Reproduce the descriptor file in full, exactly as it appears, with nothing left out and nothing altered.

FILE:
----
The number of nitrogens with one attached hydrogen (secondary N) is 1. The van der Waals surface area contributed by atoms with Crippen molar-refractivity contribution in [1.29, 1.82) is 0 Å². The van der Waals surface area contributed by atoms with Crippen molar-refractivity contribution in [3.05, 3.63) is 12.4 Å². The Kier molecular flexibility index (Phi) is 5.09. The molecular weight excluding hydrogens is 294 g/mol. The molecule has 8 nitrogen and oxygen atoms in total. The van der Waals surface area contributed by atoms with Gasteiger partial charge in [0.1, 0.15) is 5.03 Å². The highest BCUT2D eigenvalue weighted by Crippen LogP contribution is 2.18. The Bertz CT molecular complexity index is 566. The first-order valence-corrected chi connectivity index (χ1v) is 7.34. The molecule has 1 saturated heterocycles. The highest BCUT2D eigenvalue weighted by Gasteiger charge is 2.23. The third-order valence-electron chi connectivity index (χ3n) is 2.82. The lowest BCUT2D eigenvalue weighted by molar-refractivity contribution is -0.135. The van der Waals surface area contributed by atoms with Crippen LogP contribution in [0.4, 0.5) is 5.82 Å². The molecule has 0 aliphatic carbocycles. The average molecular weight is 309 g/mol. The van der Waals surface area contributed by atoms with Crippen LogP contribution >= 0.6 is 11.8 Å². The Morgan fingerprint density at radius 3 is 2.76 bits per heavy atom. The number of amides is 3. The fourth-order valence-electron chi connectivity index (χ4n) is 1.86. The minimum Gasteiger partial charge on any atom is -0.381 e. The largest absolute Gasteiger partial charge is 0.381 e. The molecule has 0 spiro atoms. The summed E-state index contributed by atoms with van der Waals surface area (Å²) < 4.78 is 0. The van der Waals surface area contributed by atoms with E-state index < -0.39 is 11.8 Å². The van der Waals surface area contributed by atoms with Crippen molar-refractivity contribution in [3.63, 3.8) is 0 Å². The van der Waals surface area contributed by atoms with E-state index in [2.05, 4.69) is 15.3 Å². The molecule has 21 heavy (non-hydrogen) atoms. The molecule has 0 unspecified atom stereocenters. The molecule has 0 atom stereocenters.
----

The number of nitrogens with one attached hydrogen (secondary N) is 1. The van der Waals surface area contributed by atoms with Crippen molar-refractivity contribution in [1.29, 1.82) is 0 Å². The van der Waals surface area contributed by atoms with Crippen molar-refractivity contribution in [3.05, 3.63) is 12.4 Å². The Kier molecular flexibility index (Phi) is 5.09. The molecular weight excluding hydrogens is 294 g/mol. The molecule has 8 nitrogen and oxygen atoms in total. The van der Waals surface area contributed by atoms with Gasteiger partial charge in [0.1, 0.15) is 5.03 Å². The highest BCUT2D eigenvalue weighted by Crippen LogP contribution is 2.18. The Bertz CT molecular complexity index is 566. The first-order valence-corrected chi connectivity index (χ1v) is 7.34. The molecule has 1 saturated heterocycles. The highest BCUT2D eigenvalue weighted by Gasteiger charge is 2.23. The third-order valence-electron chi connectivity index (χ3n) is 2.82. The lowest BCUT2D eigenvalue weighted by molar-refractivity contribution is -0.135. The van der Waals surface area contributed by atoms with Crippen LogP contribution in [0.4, 0.5) is 5.82 Å². The molecule has 0 aliphatic carbocycles. The average molecular weight is 309 g/mol. The van der Waals surface area contributed by atoms with Crippen LogP contribution >= 0.6 is 11.8 Å². The Morgan fingerprint density at radius 3 is 2.76 bits per heavy atom. The number of amides is 3. The fourth-order valence-electron chi connectivity index (χ4n) is 1.86. The minimum Gasteiger partial charge on any atom is -0.381 e. The largest absolute Gasteiger partial charge is 0.381 e. The molecule has 0 spiro atoms. The summed E-state index contributed by atoms with van der Waals surface area (Å²) < 4.78 is 0. The van der Waals surface area contributed by atoms with E-state index < -0.39 is 11.8 Å². The van der Waals surface area contributed by atoms with Crippen molar-refractivity contribution in [3.63, 3.8) is 0 Å². The van der Waals surface area contributed by atoms with E-state index in [2.05, 4.69) is 15.3 Å². The molecule has 21 heavy (non-hydrogen) atoms. The molecule has 0 unspecified atom stereocenters. The molecule has 0 atom stereocenters.